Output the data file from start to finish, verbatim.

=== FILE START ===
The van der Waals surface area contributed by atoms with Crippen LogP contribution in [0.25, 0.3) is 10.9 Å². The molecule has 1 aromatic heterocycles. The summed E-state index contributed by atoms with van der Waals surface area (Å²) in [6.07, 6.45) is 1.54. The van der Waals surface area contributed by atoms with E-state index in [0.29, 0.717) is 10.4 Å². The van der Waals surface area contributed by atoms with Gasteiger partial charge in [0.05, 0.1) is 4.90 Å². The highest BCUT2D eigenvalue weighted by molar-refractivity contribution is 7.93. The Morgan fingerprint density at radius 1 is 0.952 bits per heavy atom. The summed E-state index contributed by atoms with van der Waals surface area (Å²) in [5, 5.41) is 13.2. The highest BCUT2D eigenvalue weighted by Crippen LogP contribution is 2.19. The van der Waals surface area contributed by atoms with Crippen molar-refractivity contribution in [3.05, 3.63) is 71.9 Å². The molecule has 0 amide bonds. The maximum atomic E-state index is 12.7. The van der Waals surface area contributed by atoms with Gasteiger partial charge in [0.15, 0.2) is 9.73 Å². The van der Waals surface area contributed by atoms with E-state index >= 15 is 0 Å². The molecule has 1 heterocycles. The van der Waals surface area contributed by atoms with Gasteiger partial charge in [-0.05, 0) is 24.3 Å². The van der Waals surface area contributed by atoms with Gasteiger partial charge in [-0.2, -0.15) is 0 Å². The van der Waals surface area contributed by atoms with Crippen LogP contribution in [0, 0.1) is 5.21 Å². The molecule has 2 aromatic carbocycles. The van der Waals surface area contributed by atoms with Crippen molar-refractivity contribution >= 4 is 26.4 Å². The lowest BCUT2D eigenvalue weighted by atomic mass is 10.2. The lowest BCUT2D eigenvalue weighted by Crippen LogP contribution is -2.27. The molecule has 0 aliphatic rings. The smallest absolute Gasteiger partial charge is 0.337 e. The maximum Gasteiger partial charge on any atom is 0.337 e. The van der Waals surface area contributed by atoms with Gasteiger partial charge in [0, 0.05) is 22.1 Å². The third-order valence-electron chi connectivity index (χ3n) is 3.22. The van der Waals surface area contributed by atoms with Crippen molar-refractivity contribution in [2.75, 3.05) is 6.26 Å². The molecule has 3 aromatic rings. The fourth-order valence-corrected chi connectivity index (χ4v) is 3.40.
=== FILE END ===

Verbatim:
The van der Waals surface area contributed by atoms with Crippen LogP contribution in [0.25, 0.3) is 10.9 Å². The molecule has 1 aromatic heterocycles. The summed E-state index contributed by atoms with van der Waals surface area (Å²) in [6.07, 6.45) is 1.54. The van der Waals surface area contributed by atoms with E-state index in [0.29, 0.717) is 10.4 Å². The van der Waals surface area contributed by atoms with Gasteiger partial charge in [0.05, 0.1) is 4.90 Å². The highest BCUT2D eigenvalue weighted by molar-refractivity contribution is 7.93. The Morgan fingerprint density at radius 1 is 0.952 bits per heavy atom. The summed E-state index contributed by atoms with van der Waals surface area (Å²) in [5, 5.41) is 13.2. The highest BCUT2D eigenvalue weighted by Crippen LogP contribution is 2.19. The van der Waals surface area contributed by atoms with Crippen molar-refractivity contribution in [3.05, 3.63) is 71.9 Å². The molecule has 0 amide bonds. The maximum atomic E-state index is 12.7. The van der Waals surface area contributed by atoms with Gasteiger partial charge in [0.15, 0.2) is 9.73 Å². The van der Waals surface area contributed by atoms with E-state index >= 15 is 0 Å². The molecule has 1 heterocycles. The van der Waals surface area contributed by atoms with Gasteiger partial charge in [-0.05, 0) is 24.3 Å². The van der Waals surface area contributed by atoms with Gasteiger partial charge in [-0.2, -0.15) is 0 Å². The van der Waals surface area contributed by atoms with Crippen LogP contribution in [0, 0.1) is 5.21 Å². The molecule has 2 aromatic carbocycles. The van der Waals surface area contributed by atoms with Crippen molar-refractivity contribution >= 4 is 26.4 Å². The lowest BCUT2D eigenvalue weighted by atomic mass is 10.2. The lowest BCUT2D eigenvalue weighted by Crippen LogP contribution is -2.27. The molecule has 0 aliphatic rings. The smallest absolute Gasteiger partial charge is 0.337 e. The maximum Gasteiger partial charge on any atom is 0.337 e. The van der Waals surface area contributed by atoms with Gasteiger partial charge in [0, 0.05) is 22.1 Å². The third-order valence-electron chi connectivity index (χ3n) is 3.22. The van der Waals surface area contributed by atoms with Crippen molar-refractivity contribution in [2.75, 3.05) is 6.26 Å². The molecule has 3 aromatic rings. The fourth-order valence-corrected chi connectivity index (χ4v) is 3.40.